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December 27, 2011

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Which side should the Kurds take? 

E-Kurd Editor

Dr. Michael Rubin, the renowned American DR. among many Kurds, a resident scholar at the American Enterprise Institute (AEI), a senior lecturer at the Naval Postgraduate School and a commentator who regularly writes on Kurdish issues, has published an intriguing piece on Kurdistantribune.com titled “Is Kurdistan ready for a U.S.-Iran war?’ 

Since the subject matter is very realistic, I thought I should jot down a few words in this regard. Here is my personal analysis. 

A war is inevitable between the USA and Iran. Iran will not capitulate to the west pressure, nor can the west sit back any longer and allow a nuclear Iran to so simply come into being to threaten the world peace. Iran’s non-compliance with terms of International Atomic Energy Agency (IAEA) IAEA is indicative of its indifference to the Wes’ts demands. Iran will not give up pursuing its own obvious goals. It has continued to do so even after being imposed so many rounds of harsh economic sanctions. Iran claims its nuclear proliferation activities are for peaceful means. 

Sooner or later, a war can be prognosticated, and whether the Kurds are asked to chip in or not, it will swallow up Iraqi Kurdistan, regardless. When WW1, WW2, Vietnam, or most recently, the Afghan OEF commenced, many regional countries were inadvertently drawn in. In Iraqi war, or OIF, the adjoining countries were involved directly or indirectly by funding and directing the insurgency against anti-coalition forces. 

Neutrality is not a choice as President Bush had quoted back in 2001 that "you're either with us, or against us". Kurds must make up their mind and lay their bets on the table. They could harvest manifold as much, or mislay everything they have so hardly gained. 

Both Iran and the USA have propped up and betrayed the Kurds in the past. Let's page back the history tersely: 

In 1975, when both Iran (Shah Era) and the US were stanch allies waging a joint war against Saddam, they promised the Iraqi Kurds to fulfill their many agreed upon vows, including granting them autonomy. When Saddam forces were overpowered and Kurds were just few miles away from capturing the capital city of Baghdad, Iran and USA reached an agreement with Saddam Husain of Iraq (Algeria Pact-1975), discontinuing their military support to Kurdish resistance movement (according to some accounts, Shah had even threatened to strike the Kurd if they did not unconditionally surrender), culminating in perpetration of mass murders and callous genocides.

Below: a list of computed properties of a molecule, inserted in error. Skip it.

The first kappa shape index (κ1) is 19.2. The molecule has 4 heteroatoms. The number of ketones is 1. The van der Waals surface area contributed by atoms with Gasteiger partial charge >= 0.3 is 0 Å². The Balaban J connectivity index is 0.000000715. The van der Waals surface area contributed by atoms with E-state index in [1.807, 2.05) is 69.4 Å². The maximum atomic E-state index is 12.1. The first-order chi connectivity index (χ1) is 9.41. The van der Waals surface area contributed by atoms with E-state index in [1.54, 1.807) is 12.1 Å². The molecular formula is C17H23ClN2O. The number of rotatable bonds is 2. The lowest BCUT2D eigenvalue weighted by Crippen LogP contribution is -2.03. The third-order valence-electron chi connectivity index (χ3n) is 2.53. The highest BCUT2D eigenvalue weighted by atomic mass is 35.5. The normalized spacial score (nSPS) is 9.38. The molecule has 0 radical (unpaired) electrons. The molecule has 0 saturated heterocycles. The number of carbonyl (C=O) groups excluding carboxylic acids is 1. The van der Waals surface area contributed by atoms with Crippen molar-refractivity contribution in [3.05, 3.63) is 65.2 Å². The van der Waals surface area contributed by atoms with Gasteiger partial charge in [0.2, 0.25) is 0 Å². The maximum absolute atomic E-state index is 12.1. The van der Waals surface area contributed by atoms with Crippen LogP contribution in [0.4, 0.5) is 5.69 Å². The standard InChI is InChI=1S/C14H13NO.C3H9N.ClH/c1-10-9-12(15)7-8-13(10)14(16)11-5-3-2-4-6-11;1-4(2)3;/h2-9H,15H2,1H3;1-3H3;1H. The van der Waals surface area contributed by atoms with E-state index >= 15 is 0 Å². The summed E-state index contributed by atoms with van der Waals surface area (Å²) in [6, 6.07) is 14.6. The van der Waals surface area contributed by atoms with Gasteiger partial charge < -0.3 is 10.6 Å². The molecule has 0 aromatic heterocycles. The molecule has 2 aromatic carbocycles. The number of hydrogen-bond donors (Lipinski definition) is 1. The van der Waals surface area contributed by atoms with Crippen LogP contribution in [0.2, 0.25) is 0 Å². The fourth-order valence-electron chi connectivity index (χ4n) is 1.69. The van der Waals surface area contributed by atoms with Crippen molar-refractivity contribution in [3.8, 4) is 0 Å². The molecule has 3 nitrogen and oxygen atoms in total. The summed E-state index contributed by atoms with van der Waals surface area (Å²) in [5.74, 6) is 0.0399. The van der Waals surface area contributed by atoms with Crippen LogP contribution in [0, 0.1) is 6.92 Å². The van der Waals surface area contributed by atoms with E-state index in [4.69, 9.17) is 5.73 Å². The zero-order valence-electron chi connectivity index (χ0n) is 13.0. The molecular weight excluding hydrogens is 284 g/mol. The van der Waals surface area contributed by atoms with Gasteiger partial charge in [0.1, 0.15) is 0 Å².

Once again in 1991, The US had signaled the Kurds and Arab Shiite to rise up and revolt against the central government in Baghdad. After stirring up the unrest, the US retracted from its pledges, and dictator Saddam did not dither to once again stamp out tens of thousands of innocent civilians. 

However, in 2003, when dictator Saddam was ultimately ousted by coalition forces, Kurds succeeded to attain the vast majority of their ambitions, apart from for self-rule. Kurdish-American ties have burgeoned to the highest level one can envision. 

As regards Iran: 

During Iraq-Iran war (1980-1988), Iraqi Kurds aligned with Iranian forces versus Saddam Husain. The US was cashing in on by shoeing up both sides. When dictator Saddam launched the chemical attacks (1998) on defenseless civilians in the Kurdish city of Halabja, killing 5000 and incapacitating 10,000 more, most of whom died later, as well, the Islamic republic of Iran rushed to the aid of Kurds. Many victims headed to Iran to receive free of charge medical treatments. Some continue to receive pensions and benefits even though they no longer live in Iran. A large number of displaced Kurds from all over the world, especially neighboring countries, have sought shelter in Iraqi Kurdistan, due to better living conditions, but numerous Iraqi Kurdish immigrants opted to prolong their settlement in Iran rather than returning back to a liberated Kurdistan. 

Kurds have always attempted to remain neutral. They have tried to play the benevolent mediatory role as it can be perceived in Iraq. 

Nevertheless, in today’s world of constant wars, one must declare its position. Should Kurds in Iraq Kurdistan ever decide to ally with any force in any front, their only stake would be on an independent Kurdish state. 

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